Deposit disputes rise by 25%

Deposit disputes rise by 25%

The latest TDS stats show that there has been a steep 25% rise in tenancy deposit disputes, with one-third of agents making claims.

This escalation in disputes is a worrying trend for agents and landlords and the key question is, what gives them the best chance of winning a deposit dispute – an in-house or third party inventory?      

Many agents instruct an independent third party to combat any conflict of interest issues that may arise in the event of a dilapidations dispute.  But, according to Imfuna Let, the UK’s leading inventory software solution, the independence and impartiality of a third party report can always be called into question, where the landlord or the agent instructs and pays their favoured independent provider to produce it.

Howard Lester, Director of Balgores Property Group comments: “Since the introduction of the Tenant Deposit Scheme, we have seen a steady and sharp rise in disputes. Over the last few years, these have changed in nature from the situations where agreement just couldn't be reached between the landlord and tenant, to parties just trying their luck as the realisation kicks in that the process is free of charge.

In order to reduce the amount of disputes, Balgores Lettings has been steadily increasing the quality of its inventories, using several apps over the last few years, with more photos and better descriptions. Additionally, we have employed our own clerks, improved the quality of their inspections and introduced pre-checkout visits to offer tenants advice on which items are likely to lead to deductions, if not corrected before the final checkout.


We have experienced a 25% fall in disputes requiring TDS adjudication, compared with last year.  We believe that by working with top inventory software companies, employing our own well trained clerks, as well as having a member of our management team who specialises in negotiating settlements, we have been able to buck the trend of rising disputes.

Perhaps one of the biggest help in this reduction has been the introduction of pre-checkout visits, where we are able to show the tenant the original inventory three weeks before the checkout.  We find very few issues when the final inspection takes place.

To make this work to its best ability, we have always looked to use the clearest and most concise inventories, so we are in the process of transferring to Imfuna Let. The software’s before and after pictures convinced us to switch. As well as being great for the tenants, we have found that landlords are more willing to accept wear & tear, as they are able to see the process throughout the tenancy with mid-term property inspection reports being sent to them.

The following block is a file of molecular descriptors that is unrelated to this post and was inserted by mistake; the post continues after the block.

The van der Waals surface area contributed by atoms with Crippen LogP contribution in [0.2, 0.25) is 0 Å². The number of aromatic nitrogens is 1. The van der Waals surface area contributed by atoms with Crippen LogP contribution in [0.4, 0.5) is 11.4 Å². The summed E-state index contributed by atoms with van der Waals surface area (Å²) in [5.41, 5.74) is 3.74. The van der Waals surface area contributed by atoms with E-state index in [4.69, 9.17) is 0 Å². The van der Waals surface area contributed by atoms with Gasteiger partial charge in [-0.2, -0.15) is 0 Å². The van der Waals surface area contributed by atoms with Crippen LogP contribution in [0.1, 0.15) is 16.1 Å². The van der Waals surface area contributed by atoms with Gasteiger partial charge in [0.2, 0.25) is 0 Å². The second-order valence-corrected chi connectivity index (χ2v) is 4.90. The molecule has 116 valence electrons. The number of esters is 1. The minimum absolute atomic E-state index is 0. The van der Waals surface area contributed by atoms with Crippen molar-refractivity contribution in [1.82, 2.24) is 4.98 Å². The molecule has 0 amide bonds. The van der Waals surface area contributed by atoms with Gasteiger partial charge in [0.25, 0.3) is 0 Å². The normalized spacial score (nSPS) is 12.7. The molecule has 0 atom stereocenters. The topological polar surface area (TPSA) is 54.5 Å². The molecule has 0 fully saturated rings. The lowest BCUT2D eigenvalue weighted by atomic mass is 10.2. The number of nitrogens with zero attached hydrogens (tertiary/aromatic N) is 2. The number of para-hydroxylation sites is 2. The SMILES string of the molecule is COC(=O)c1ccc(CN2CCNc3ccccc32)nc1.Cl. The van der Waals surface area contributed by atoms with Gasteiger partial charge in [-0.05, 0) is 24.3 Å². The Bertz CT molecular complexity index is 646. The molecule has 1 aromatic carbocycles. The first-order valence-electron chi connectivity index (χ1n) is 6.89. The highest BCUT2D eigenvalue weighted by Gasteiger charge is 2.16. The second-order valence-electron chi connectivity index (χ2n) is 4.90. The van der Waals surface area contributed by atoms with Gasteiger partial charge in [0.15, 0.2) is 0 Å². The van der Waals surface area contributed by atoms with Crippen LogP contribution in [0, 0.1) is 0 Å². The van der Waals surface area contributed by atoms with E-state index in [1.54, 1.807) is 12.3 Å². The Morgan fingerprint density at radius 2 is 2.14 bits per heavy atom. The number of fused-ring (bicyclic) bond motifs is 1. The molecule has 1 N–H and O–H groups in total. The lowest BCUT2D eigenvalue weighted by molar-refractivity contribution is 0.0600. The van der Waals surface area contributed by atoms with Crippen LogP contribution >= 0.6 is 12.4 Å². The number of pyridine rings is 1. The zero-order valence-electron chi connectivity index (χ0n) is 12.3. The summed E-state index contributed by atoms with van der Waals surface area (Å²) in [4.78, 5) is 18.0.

Over the last 12 months, more than 65% of disputes have been settled in favour of the landlords we represent.  This goes to prove that if you have a quality inventory prepared, properly recorded inspections and checkouts carried out, then you are less likely to end up in a dispute with the tenant.”

Jax Kneppers, Founder and CEO of Imfuna Let comments: “The tenancy deposit is the tenant's money and the onus lies with the landlord to provide indisputable proof of dilapidations before compensation can be awarded. The deposit scheme adjudicators are only concerned with the evidence presented in support of a compensation claim and not the source of the inventory report documentation.  Who actually instructs and completes the inventory is irrelevant and to date there is no legislation to the contrary, which is extremely unlikely to change at any time in the future.  

Instructing an independent third party will not free the managing agent from their obligation to obtain quotes in support of any proposed deposit deductions after the check-out, or to negotiate a settlement with a potentially difficult tenant, who may be hell bent on initiating a dispute with the deposit scheme, regardless. Not to mention the landlord, who may not understand the concepts of fair wear and tear and betterment and whose future custom may well be at risk if an adjudicator's decision is unfavourable, as a result of a poor quality report supplied by the agent's recommended provider.

Inventory providers' terms are full of disclaimers, including responsibility for accuracy, which ultimately lies with the landlord. Any admission of liability for an error on their part will probably revolve around the volume of business received from the agent, which again contradicts the independence issue.

We offer agents a world-class inventory software application, Imfuna Let, which produces detailed, professional and branded in-house inspections reports from just £1 each. The software also provides a valuable new income stream.”

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I am glad that someone listened to me!

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There you go buddy :)

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Any reason why my comment to this 'article' has not been published?

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